This article was first published in “Free Press” (Sloboden pecat), on February 26, 2021.
The magazine Makedonka (Macedonian woman) was an organ of the Antifascist Women’s Front (AFŽ) and the first print publication edited by women and dedicated to women’s issues in Macedonia. AFŽ activists and Veselinka Malinska, the journal’s first editor-in-chief, took the initiative to publish Makedonka in October 1944, and the first issue came out the following month. Today, the chronology, goals, and significance of this important publication in the history of Macedonian press in general, and for the history of women in particular, are known only in narrowly specialized academic circles or among those who nurture anti-fascist traditions. These are very small groups, and consequently the politics of memory and historical revisionism led to Makedonka’s disappearance from cultural memory. To revisit Makedonka primarily as a source for the history of women in Macedonia, one needs to account for “women’s political writing,” women’s visual representation in the political space, as well as for the “patriarchal historiographical gaze” with which they have been so far constructed as historical subjects.
The magazine was named Makedonka until 1953, when it was renamed Enlightened Woman – Organ of the Union of Women’s Societies in Macedonia (editor-in-chief Liljana Maneva); in 1990, it continued to be published under the name Woman (editor-in-chief Tatjana Kopacheva); from 1997 to 2005 it was published under the name New Woman (editor-in-chief Liljana Dirjan); and from 2005 for a short time it was published under the name Zgodna (Lovely). In fact, by following the development and changes that this publication has undergone, we can follow the changes in perceptions of women’s emancipation from socialism to the transition in the 1990s and to the re-patriarchization in recent decades.
In this article, I give a brief overview of the first issues of Makedonka, as a starting point for exploring the communication channels through which women began to conquer the public, and thus the political space during and after the Second World War.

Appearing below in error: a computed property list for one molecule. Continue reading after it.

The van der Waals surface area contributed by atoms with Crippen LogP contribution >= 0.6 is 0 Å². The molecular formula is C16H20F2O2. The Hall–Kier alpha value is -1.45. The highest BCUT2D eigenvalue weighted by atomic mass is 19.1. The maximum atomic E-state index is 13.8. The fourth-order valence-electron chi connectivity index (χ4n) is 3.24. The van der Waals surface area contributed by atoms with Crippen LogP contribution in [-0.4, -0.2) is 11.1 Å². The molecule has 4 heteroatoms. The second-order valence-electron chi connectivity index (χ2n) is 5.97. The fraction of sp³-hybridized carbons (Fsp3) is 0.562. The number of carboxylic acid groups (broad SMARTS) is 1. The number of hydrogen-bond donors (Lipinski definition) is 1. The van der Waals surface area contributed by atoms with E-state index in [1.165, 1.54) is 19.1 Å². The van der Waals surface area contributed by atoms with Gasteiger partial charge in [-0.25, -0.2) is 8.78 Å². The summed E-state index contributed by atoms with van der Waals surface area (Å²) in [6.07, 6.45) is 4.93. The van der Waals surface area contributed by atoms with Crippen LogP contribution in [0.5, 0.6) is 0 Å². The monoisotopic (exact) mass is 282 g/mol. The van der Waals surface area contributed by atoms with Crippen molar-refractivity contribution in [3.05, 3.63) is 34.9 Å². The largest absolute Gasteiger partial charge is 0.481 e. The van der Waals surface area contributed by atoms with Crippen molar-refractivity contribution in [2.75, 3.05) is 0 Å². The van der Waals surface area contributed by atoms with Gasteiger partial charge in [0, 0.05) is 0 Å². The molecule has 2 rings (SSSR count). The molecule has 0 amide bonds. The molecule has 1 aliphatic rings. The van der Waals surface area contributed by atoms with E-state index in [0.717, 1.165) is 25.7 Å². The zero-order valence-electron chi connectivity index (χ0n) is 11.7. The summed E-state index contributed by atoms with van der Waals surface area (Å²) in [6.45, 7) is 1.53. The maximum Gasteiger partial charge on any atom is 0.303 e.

The first issue of the magazine was printed on 24 pages, had a circulation of 2,000 issues, and was published in a small format once a month. The printing started in the illegal printing house “Goce Delchev”, located in the village Gorno Vranovce, Veles region (the memorial house and the museum exhibit are in disrepair today). However, due to the war conditions, the printing was moved to Prilep and then to Bitola, where after the liberation of the city, Makedonka’s first (November) and second (December) issues finally came out. The editorial team was composed of Veselinka Malinska, Nada Bogdanova, Lence Ivanova, Nada Achkova, and Balgojka Demnieva, and the designer was Vasilije Popovic-Cico. Textual and visual materials were collected through AFŽ district boards, which also organized group readings in the villages for illiterate women. The biggest challenge for the sustainability of the magazine was financial. Until the situation stabilized and state bodies that provided funding were established, the contributions to the magazine were voluntary, and printing was difficult and resulted in debts.